Fires in Australia devastate koala habitats

Starr Asuncion, News

Australia faces record-breaking droughts and bushfires which have destroyed 80 percent of koalas’ natural habitat, leaving the marsupials functionally extinct, according to the Australian Koala Foundation. 

The bush fires, which have been raging since August, have burned through many parts of Australia, reached Port Macquarie in November, and ravaged the diverse koala population. Estimates say that 1,000 koalas have been killed, according to the AKF.

“Approximately 75% of the fireground footprint being prime koala habitat,” Port Macquarie Koala Hospital said. 

The fires are fueled by soaring temperatures, strong wind currents, and the worst drought seen in decades.

“I think that the bigger picture and the main point of this is global warming and climate change, not the koalas.” Kevin Kamehiro (11) added. “The koalas dying is an issue, too, but this is one more example of how climate change is affecting the earth, and more species could go extinct like the koalas did.”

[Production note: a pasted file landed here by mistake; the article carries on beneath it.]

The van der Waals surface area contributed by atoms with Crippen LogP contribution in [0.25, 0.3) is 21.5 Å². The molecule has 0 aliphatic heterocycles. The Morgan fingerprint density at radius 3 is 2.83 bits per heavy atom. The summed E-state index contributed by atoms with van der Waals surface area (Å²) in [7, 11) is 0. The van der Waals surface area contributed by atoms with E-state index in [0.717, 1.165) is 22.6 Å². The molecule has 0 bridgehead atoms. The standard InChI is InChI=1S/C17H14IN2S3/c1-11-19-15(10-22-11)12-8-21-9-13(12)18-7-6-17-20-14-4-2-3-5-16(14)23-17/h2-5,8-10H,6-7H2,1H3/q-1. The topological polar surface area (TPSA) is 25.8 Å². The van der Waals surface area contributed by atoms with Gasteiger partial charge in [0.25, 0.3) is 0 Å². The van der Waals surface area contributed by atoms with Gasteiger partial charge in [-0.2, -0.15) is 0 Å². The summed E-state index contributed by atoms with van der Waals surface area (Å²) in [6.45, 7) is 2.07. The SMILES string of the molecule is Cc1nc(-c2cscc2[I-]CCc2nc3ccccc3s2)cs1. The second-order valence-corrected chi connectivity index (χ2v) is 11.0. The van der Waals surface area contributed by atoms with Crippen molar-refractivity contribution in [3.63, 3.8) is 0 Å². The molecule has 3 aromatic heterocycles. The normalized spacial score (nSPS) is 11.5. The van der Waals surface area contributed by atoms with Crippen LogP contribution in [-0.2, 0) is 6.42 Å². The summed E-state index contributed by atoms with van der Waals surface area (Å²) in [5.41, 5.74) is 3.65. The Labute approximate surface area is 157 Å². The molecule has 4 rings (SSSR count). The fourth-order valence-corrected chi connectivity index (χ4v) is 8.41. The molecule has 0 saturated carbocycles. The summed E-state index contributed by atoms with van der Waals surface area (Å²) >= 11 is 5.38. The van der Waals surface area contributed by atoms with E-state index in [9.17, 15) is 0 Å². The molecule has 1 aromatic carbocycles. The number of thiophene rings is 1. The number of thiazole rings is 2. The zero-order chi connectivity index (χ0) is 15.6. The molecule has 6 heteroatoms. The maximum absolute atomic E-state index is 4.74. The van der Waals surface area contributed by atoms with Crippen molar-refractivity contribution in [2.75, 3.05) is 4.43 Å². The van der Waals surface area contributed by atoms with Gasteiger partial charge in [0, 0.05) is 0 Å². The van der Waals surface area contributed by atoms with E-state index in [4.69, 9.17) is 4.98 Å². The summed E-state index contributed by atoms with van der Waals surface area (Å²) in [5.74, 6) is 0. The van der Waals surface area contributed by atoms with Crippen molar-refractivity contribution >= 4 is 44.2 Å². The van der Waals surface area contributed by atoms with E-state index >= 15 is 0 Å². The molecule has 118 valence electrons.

But these fires are just another devastating blow to the koala population. Deforestation and poaching have also played a role in the dwindling number of koalas.

“We believe the wild population of koalas is critically threatened and in need of our protection,” the Australia Zoo said.

When a population becomes functionally extinct it means it no longer plays a role in the ecosystem and the species is no longer viable. Limited koala numbers make long-term viability highly unlikely.

“More people should be made aware of the fires and the extinction of koalas so we could help do something to help Australia and the koalas,” Nicolas Onishi (10) said.

The Port Macquarie Koala Hospital has set up a GoFundMe page seeking donations from the public for hospital treatments for the burned and injured koalas. As of November 24, 2019 they have raised much more than their $25,000 goal, with an ever-growing $1.33 million coming from over 30,000 donors.